Too Expensive for Us

The cost was killing us; initially, the training was $2500 (worth it totally but too high for most) per counselor, then a day was shaved off the training, and it dropped to $1995.  Ultimately the veteran and nonprofit rates were established at $1495.  It seemed everything we were doing from this point forward was raising money for another organization.  Yes, they had the answer to PTSD for most people.  I went through 5 more sessions of treatment and rid myself of all past trauma, including childhood trauma.   We had to believe there’s a better way of controlling costs.

I even used the RTM Protocol on an event I thought was cleared by ART, the death of Doug Cordo.  I flew Doug’s mom to Florida to go through RTM and found the nightmares back; my fear was seeing his mom. I ran a session of RTM, the morning I was set to see his mom, and finally, I was good to go.

We were establishing relationships with Dr. Bourke, hoping to get our own 22Zero  trainers for the RTM Protocol to limit our costs and even split profits with R & R as we moved into training first responders.  The RTM Protocol is a better way, and we knew it.  We did come to terms with a split of net profits; however, we couldn’t get a contract.  Initially, it was a memorandum of understanding sent to us by their attorney of record and a board member Robert Dinardo.  The issue we kept running into was R & R was developing a for-profit arm to their organization.  Every time they had an investor on the hook, we took a back seat.  It was incredibly frustrating.  Here is the solution for PTSD, we were raising money for their organization and the on the ground veteran and first responder organization carrying their water when it came to pushing training and funding counselors.

I read all of the research papers and took training in other Neuro-Linguistic Programming training, Core Transformations, etc. I did my research into the RTM Protocol and found a wealth of knowledge.  I began developing our process with Dr.  Royster; she joined our board of Directors.  Dr. Royster is an Industrial and Organizational Psychologists and Air Force veteran, to boot.  We developed a process we could train veterans and streamlined the process.

Disconnecting from R & R

We disconnected from R & R for personal reasons. We had to believe there’s a better way, and we had to carry our water.  We needed to move farther and faster than they allowed us to do as we were attached to their mission, dependent on them.  Their mission, which is not our mission, must continue but without us.  I have much gratitude for Dr. Bourke for changing my paradigm.  That shift had opened doors before I never thought possible.

Developing the Model

We developed the model for TRP and put it into research.  We have to validate the process.  Initially, I was reluctant because I knew the process worked but Dr. Martha Corvea, retired VA clinical Psychologist, Dr. Janell Royster, and Dr. Michael Maisano,  a psychologist at Arizona State University, convinced me of the value of the research. The accumulation of the testing the model was with more than 100 clients, proving with a 98.4 percent success rate, and now there is a better way.  Our differing approach is client-centered and uses zero trauma content.  I believe our process will prove more successful because of not having to share content.  We can now conduct other studies to replicate the success, evaluated by an Independent Review Board (IRB).  We will scientifically validate our process.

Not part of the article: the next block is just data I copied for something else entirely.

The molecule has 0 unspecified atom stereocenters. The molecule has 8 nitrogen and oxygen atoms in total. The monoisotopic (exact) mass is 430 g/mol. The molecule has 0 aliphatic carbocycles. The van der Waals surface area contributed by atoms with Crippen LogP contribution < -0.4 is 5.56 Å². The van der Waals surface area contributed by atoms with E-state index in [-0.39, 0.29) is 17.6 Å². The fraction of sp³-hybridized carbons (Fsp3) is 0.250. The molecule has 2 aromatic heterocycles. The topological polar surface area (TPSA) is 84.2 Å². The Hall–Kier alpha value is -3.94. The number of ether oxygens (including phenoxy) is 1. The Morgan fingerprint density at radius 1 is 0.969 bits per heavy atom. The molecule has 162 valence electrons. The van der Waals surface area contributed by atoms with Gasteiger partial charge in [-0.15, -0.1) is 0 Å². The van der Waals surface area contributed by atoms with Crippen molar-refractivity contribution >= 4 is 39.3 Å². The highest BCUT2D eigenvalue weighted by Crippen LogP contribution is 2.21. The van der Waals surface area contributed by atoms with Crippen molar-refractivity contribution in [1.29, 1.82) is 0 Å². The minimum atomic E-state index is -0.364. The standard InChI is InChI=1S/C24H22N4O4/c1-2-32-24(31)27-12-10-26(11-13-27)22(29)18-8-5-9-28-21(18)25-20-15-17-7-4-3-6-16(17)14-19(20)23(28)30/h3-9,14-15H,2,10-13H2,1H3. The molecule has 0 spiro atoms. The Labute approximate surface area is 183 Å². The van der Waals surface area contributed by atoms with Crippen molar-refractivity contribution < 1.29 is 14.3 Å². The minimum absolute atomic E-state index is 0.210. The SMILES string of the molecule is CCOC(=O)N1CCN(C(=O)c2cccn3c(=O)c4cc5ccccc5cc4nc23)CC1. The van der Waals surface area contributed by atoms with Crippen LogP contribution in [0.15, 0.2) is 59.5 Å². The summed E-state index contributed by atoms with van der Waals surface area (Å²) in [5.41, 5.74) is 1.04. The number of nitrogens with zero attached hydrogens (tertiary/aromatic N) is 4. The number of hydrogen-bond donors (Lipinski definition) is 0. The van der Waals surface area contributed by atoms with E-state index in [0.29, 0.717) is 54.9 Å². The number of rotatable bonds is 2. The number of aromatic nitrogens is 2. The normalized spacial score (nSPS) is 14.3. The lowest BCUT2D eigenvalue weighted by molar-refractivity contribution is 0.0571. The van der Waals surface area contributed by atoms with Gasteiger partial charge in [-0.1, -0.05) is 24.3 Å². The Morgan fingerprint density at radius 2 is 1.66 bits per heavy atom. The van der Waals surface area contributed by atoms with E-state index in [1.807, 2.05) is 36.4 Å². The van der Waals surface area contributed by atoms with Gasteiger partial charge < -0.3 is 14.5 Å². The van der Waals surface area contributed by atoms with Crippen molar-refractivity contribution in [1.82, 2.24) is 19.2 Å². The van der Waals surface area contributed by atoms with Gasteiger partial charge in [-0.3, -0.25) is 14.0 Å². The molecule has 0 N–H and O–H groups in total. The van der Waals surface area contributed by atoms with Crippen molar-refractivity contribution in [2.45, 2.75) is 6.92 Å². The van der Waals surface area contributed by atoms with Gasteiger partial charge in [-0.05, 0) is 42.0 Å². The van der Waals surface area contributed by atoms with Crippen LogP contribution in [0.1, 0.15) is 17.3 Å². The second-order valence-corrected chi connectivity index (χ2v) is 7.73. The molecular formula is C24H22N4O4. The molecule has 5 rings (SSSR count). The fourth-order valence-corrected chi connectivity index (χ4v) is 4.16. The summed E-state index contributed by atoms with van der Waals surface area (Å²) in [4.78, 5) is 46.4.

TRP in Action

One of the Soldiers we brought down to receive ART was doing fantastic for close to a year, then everything came back.  I got on a Facetime call and ran him through our process.  He went from a subjective unit of Distress (SUDs) of a ten on a zero-ten scale to a zero. He went from being an emotional wreck to laughing.  We did three more sessions over the next few days, and now he’s getting trained to do our process as a peer coach, soon to be armed with the tools to end PTSD.

New Costs

With our process, we can control our costs in every way.  We can even raise revenue on our own without having to beg from donors.  We now have active law enforcement agencies paying for training to bring this to their peer support groups. What’s happening since we went out on our own is astounding.  We stepped out in faith and brought this process to the masses; we are challenging the status quo and healing trauma rapidly.  We will not relent, and we will heal our heroes because it is the right thing.

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Our contribution is to America’s sons and daughters, who put a uniform on for a purpose much more significant than themselves; we are getting them back on their path. The path meant to live.

If you go to our website memorial page, you will see what we are trying to prevent.

The Decision is Yours

At 22Zero, our best practice is the Tactical Resiliency Process (TRP); however, we are partial because we created it; it truly is a better way.  The decision ultimately lies within you.  We put some links in this article to the other organizations and therapies to research and make an informed decision on your own—my personal why is believing there’s a better way and share it. It’s why I have been searching for answers for so long.

I would rate the treatments here in the blog in this order:

  1. Tactical Resiliency Process (TRP) (98.4 percent success)
  2. The Reconsolidation of Traumatic Memories (RTM) Protocol (92 percent success)
  3. Accelerated Resolution Therapy (ART) (51 percent success)
  4. EMDR (40 percent success)


Healing the Hero